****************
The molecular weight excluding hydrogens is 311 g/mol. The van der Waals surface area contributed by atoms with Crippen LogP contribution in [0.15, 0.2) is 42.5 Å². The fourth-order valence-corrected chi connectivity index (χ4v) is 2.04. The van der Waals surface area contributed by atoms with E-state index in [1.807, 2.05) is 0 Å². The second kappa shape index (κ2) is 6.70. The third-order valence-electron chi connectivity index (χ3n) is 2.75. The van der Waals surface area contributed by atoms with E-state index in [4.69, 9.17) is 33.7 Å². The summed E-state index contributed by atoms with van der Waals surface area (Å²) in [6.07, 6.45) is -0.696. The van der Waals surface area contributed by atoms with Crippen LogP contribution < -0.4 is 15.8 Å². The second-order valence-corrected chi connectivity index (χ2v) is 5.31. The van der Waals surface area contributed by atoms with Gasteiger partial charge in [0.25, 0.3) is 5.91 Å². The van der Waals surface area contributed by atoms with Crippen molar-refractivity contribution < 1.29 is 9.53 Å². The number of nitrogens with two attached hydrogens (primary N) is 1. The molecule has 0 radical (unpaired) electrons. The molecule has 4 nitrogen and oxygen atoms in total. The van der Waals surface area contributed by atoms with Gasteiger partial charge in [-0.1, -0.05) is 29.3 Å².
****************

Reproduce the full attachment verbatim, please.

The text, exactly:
The molecular weight excluding hydrogens is 311 g/mol. The van der Waals surface area contributed by atoms with Crippen LogP contribution in [0.15, 0.2) is 42.5 Å². The fourth-order valence-corrected chi connectivity index (χ4v) is 2.04. The van der Waals surface area contributed by atoms with E-state index in [1.807, 2.05) is 0 Å². The second kappa shape index (κ2) is 6.70. The third-order valence-electron chi connectivity index (χ3n) is 2.75. The van der Waals surface area contributed by atoms with E-state index in [4.69, 9.17) is 33.7 Å². The summed E-state index contributed by atoms with van der Waals surface area (Å²) in [6.07, 6.45) is -0.696. The van der Waals surface area contributed by atoms with Crippen LogP contribution < -0.4 is 15.8 Å². The second-order valence-corrected chi connectivity index (χ2v) is 5.31. The van der Waals surface area contributed by atoms with Gasteiger partial charge in [0.25, 0.3) is 5.91 Å². The van der Waals surface area contributed by atoms with Crippen molar-refractivity contribution < 1.29 is 9.53 Å². The number of nitrogens with two attached hydrogens (primary N) is 1. The molecule has 0 radical (unpaired) electrons. The molecule has 4 nitrogen and oxygen atoms in total. The van der Waals surface area contributed by atoms with Gasteiger partial charge in [-0.1, -0.05) is 29.3 Å².